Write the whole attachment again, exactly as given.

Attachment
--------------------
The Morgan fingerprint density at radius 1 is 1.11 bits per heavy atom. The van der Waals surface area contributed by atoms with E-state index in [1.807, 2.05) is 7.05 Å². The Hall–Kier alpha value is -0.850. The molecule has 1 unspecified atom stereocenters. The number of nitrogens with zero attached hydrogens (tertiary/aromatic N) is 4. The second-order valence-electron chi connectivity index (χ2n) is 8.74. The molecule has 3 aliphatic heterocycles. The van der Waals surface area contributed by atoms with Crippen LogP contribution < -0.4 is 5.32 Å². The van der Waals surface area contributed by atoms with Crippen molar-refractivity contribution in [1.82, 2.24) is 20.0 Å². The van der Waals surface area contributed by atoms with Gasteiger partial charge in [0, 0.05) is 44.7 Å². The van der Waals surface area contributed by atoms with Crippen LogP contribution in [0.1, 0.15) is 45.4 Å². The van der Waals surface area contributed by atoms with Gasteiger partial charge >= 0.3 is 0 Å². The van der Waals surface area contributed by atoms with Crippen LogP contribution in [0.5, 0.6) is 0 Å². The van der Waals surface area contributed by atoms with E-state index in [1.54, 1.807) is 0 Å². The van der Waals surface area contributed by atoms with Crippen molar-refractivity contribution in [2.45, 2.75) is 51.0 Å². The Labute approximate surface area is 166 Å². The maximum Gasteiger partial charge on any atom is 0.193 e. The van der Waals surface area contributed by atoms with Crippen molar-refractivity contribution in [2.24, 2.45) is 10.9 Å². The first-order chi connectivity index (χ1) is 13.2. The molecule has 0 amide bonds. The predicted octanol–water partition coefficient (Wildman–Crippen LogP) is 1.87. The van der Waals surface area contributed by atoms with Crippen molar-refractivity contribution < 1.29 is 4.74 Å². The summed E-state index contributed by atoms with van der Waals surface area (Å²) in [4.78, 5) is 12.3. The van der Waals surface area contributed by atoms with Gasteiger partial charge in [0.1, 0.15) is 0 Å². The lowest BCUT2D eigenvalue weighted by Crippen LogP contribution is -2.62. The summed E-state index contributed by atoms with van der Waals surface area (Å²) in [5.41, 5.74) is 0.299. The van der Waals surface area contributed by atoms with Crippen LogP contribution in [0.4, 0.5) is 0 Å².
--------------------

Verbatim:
The Morgan fingerprint density at radius 1 is 1.11 bits per heavy atom. The van der Waals surface area contributed by atoms with E-state index in [1.807, 2.05) is 7.05 Å². The Hall–Kier alpha value is -0.850. The molecule has 1 unspecified atom stereocenters. The number of nitrogens with zero attached hydrogens (tertiary/aromatic N) is 4. The second-order valence-electron chi connectivity index (χ2n) is 8.74. The molecule has 3 aliphatic heterocycles. The van der Waals surface area contributed by atoms with Crippen LogP contribution < -0.4 is 5.32 Å². The van der Waals surface area contributed by atoms with Crippen molar-refractivity contribution in [1.82, 2.24) is 20.0 Å². The van der Waals surface area contributed by atoms with Gasteiger partial charge in [0, 0.05) is 44.7 Å². The van der Waals surface area contributed by atoms with Crippen LogP contribution in [0.1, 0.15) is 45.4 Å². The van der Waals surface area contributed by atoms with Gasteiger partial charge >= 0.3 is 0 Å². The van der Waals surface area contributed by atoms with Crippen LogP contribution in [0.5, 0.6) is 0 Å². The van der Waals surface area contributed by atoms with E-state index in [1.54, 1.807) is 0 Å². The van der Waals surface area contributed by atoms with Crippen molar-refractivity contribution in [2.45, 2.75) is 51.0 Å². The Labute approximate surface area is 166 Å². The maximum Gasteiger partial charge on any atom is 0.193 e. The van der Waals surface area contributed by atoms with Crippen molar-refractivity contribution in [2.24, 2.45) is 10.9 Å². The first-order chi connectivity index (χ1) is 13.2. The molecule has 0 amide bonds. The predicted octanol–water partition coefficient (Wildman–Crippen LogP) is 1.87. The van der Waals surface area contributed by atoms with Crippen molar-refractivity contribution < 1.29 is 4.74 Å². The summed E-state index contributed by atoms with van der Waals surface area (Å²) in [4.78, 5) is 12.3. The van der Waals surface area contributed by atoms with Gasteiger partial charge in [0.1, 0.15) is 0 Å². The lowest BCUT2D eigenvalue weighted by Crippen LogP contribution is -2.62. The summed E-state index contributed by atoms with van der Waals surface area (Å²) in [5.41, 5.74) is 0.299. The van der Waals surface area contributed by atoms with Crippen LogP contribution in [0.4, 0.5) is 0 Å².